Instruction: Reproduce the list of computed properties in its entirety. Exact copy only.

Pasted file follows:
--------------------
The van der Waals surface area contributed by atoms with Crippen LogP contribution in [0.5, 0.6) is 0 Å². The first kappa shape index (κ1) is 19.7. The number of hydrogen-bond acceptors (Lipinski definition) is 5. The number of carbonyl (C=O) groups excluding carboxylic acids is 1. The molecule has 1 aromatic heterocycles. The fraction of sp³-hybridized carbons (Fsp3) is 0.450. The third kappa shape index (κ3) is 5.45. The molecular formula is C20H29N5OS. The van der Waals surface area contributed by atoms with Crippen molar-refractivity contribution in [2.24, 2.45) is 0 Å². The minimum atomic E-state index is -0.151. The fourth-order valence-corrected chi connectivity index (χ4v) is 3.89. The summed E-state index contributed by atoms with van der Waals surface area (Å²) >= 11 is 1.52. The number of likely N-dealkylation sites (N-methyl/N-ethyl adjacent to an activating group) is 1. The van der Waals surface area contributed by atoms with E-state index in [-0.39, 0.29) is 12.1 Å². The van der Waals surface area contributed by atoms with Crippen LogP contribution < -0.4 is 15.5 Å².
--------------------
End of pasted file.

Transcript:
The van der Waals surface area contributed by atoms with Crippen LogP contribution in [0.5, 0.6) is 0 Å². The first kappa shape index (κ1) is 19.7. The number of hydrogen-bond acceptors (Lipinski definition) is 5. The number of carbonyl (C=O) groups excluding carboxylic acids is 1. The molecule has 1 aromatic heterocycles. The fraction of sp³-hybridized carbons (Fsp3) is 0.450. The third kappa shape index (κ3) is 5.45. The molecular formula is C20H29N5OS. The van der Waals surface area contributed by atoms with Crippen molar-refractivity contribution in [2.24, 2.45) is 0 Å². The minimum atomic E-state index is -0.151. The fourth-order valence-corrected chi connectivity index (χ4v) is 3.89. The summed E-state index contributed by atoms with van der Waals surface area (Å²) >= 11 is 1.52. The number of likely N-dealkylation sites (N-methyl/N-ethyl adjacent to an activating group) is 1. The van der Waals surface area contributed by atoms with E-state index in [-0.39, 0.29) is 12.1 Å². The van der Waals surface area contributed by atoms with Crippen LogP contribution < -0.4 is 15.5 Å².